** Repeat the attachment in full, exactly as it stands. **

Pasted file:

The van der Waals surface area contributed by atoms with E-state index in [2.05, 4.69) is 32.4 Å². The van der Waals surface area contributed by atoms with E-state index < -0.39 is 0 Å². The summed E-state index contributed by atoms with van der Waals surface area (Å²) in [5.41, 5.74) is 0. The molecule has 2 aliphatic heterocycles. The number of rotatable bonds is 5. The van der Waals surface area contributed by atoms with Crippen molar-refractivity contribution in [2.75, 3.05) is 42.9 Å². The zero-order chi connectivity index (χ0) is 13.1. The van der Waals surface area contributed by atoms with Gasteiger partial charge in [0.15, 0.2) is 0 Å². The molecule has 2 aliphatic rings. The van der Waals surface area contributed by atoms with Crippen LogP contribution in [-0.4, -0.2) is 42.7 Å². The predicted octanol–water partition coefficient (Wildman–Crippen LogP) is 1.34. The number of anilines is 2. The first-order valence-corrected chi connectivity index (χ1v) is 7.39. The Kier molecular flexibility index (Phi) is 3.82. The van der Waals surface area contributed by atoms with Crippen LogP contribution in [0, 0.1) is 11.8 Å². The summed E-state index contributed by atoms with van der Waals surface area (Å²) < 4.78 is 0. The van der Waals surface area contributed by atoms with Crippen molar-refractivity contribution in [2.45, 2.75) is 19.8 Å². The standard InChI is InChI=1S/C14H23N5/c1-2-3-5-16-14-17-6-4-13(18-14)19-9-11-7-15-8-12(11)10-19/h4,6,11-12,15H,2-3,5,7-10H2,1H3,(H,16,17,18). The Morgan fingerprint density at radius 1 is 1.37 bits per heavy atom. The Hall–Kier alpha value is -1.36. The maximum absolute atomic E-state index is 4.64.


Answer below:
The van der Waals surface area contributed by atoms with E-state index in [2.05, 4.69) is 32.4 Å². The van der Waals surface area contributed by atoms with E-state index < -0.39 is 0 Å². The summed E-state index contributed by atoms with van der Waals surface area (Å²) in [5.41, 5.74) is 0. The molecule has 2 aliphatic heterocycles. The number of rotatable bonds is 5. The van der Waals surface area contributed by atoms with Crippen molar-refractivity contribution in [2.75, 3.05) is 42.9 Å². The zero-order chi connectivity index (χ0) is 13.1. The van der Waals surface area contributed by atoms with Gasteiger partial charge in [0.15, 0.2) is 0 Å². The molecule has 2 aliphatic rings. The van der Waals surface area contributed by atoms with Crippen LogP contribution in [-0.4, -0.2) is 42.7 Å². The predicted octanol–water partition coefficient (Wildman–Crippen LogP) is 1.34. The number of anilines is 2. The first-order valence-corrected chi connectivity index (χ1v) is 7.39. The Kier molecular flexibility index (Phi) is 3.82. The van der Waals surface area contributed by atoms with Crippen LogP contribution in [0, 0.1) is 11.8 Å². The summed E-state index contributed by atoms with van der Waals surface area (Å²) < 4.78 is 0. The van der Waals surface area contributed by atoms with Crippen molar-refractivity contribution in [2.45, 2.75) is 19.8 Å². The standard InChI is InChI=1S/C14H23N5/c1-2-3-5-16-14-17-6-4-13(18-14)19-9-11-7-15-8-12(11)10-19/h4,6,11-12,15H,2-3,5,7-10H2,1H3,(H,16,17,18). The Morgan fingerprint density at radius 1 is 1.37 bits per heavy atom. The Hall–Kier alpha value is -1.36. The maximum absolute atomic E-state index is 4.64.